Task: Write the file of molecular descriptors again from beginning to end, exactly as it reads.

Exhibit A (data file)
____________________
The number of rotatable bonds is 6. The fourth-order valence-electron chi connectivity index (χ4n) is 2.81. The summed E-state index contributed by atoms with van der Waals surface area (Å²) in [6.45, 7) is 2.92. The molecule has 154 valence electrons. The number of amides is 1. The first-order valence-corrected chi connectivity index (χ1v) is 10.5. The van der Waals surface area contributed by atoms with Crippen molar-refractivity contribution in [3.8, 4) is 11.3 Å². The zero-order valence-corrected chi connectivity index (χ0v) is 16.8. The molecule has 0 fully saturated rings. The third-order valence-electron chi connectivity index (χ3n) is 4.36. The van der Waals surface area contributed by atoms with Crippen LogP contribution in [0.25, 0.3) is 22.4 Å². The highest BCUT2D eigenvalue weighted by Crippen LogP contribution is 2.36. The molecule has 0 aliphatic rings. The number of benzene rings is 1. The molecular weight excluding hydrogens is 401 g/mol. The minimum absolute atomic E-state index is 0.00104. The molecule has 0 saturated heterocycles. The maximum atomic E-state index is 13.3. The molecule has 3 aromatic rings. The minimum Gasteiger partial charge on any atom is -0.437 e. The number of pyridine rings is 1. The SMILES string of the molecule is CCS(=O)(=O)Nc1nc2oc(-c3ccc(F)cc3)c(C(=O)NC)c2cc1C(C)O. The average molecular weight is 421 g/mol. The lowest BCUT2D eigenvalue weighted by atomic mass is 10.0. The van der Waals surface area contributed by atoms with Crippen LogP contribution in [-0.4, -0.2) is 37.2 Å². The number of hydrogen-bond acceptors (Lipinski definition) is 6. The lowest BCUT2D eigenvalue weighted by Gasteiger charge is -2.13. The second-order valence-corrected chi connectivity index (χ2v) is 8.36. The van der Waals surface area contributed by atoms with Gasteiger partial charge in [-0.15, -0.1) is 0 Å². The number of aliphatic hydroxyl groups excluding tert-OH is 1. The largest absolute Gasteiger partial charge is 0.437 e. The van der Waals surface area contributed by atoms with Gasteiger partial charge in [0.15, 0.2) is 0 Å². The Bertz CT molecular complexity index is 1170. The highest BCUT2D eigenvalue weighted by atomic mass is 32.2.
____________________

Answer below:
The number of rotatable bonds is 6. The fourth-order valence-electron chi connectivity index (χ4n) is 2.81. The summed E-state index contributed by atoms with van der Waals surface area (Å²) in [6.45, 7) is 2.92. The molecule has 154 valence electrons. The number of amides is 1. The first-order valence-corrected chi connectivity index (χ1v) is 10.5. The van der Waals surface area contributed by atoms with Crippen molar-refractivity contribution in [3.8, 4) is 11.3 Å². The zero-order valence-corrected chi connectivity index (χ0v) is 16.8. The molecule has 0 fully saturated rings. The third-order valence-electron chi connectivity index (χ3n) is 4.36. The van der Waals surface area contributed by atoms with Crippen LogP contribution in [0.25, 0.3) is 22.4 Å². The highest BCUT2D eigenvalue weighted by Crippen LogP contribution is 2.36. The molecule has 0 aliphatic rings. The number of benzene rings is 1. The molecular weight excluding hydrogens is 401 g/mol. The minimum absolute atomic E-state index is 0.00104. The molecule has 0 saturated heterocycles. The maximum atomic E-state index is 13.3. The molecule has 3 aromatic rings. The minimum Gasteiger partial charge on any atom is -0.437 e. The number of pyridine rings is 1. The SMILES string of the molecule is CCS(=O)(=O)Nc1nc2oc(-c3ccc(F)cc3)c(C(=O)NC)c2cc1C(C)O. The average molecular weight is 421 g/mol. The lowest BCUT2D eigenvalue weighted by atomic mass is 10.0. The van der Waals surface area contributed by atoms with Crippen LogP contribution in [-0.4, -0.2) is 37.2 Å². The number of hydrogen-bond acceptors (Lipinski definition) is 6. The lowest BCUT2D eigenvalue weighted by Gasteiger charge is -2.13. The second-order valence-corrected chi connectivity index (χ2v) is 8.36. The van der Waals surface area contributed by atoms with Gasteiger partial charge in [-0.15, -0.1) is 0 Å². The number of aliphatic hydroxyl groups excluding tert-OH is 1. The largest absolute Gasteiger partial charge is 0.437 e. The van der Waals surface area contributed by atoms with Gasteiger partial charge in [0.15, 0.2) is 0 Å². The Bertz CT molecular complexity index is 1170. The highest BCUT2D eigenvalue weighted by atomic mass is 32.2.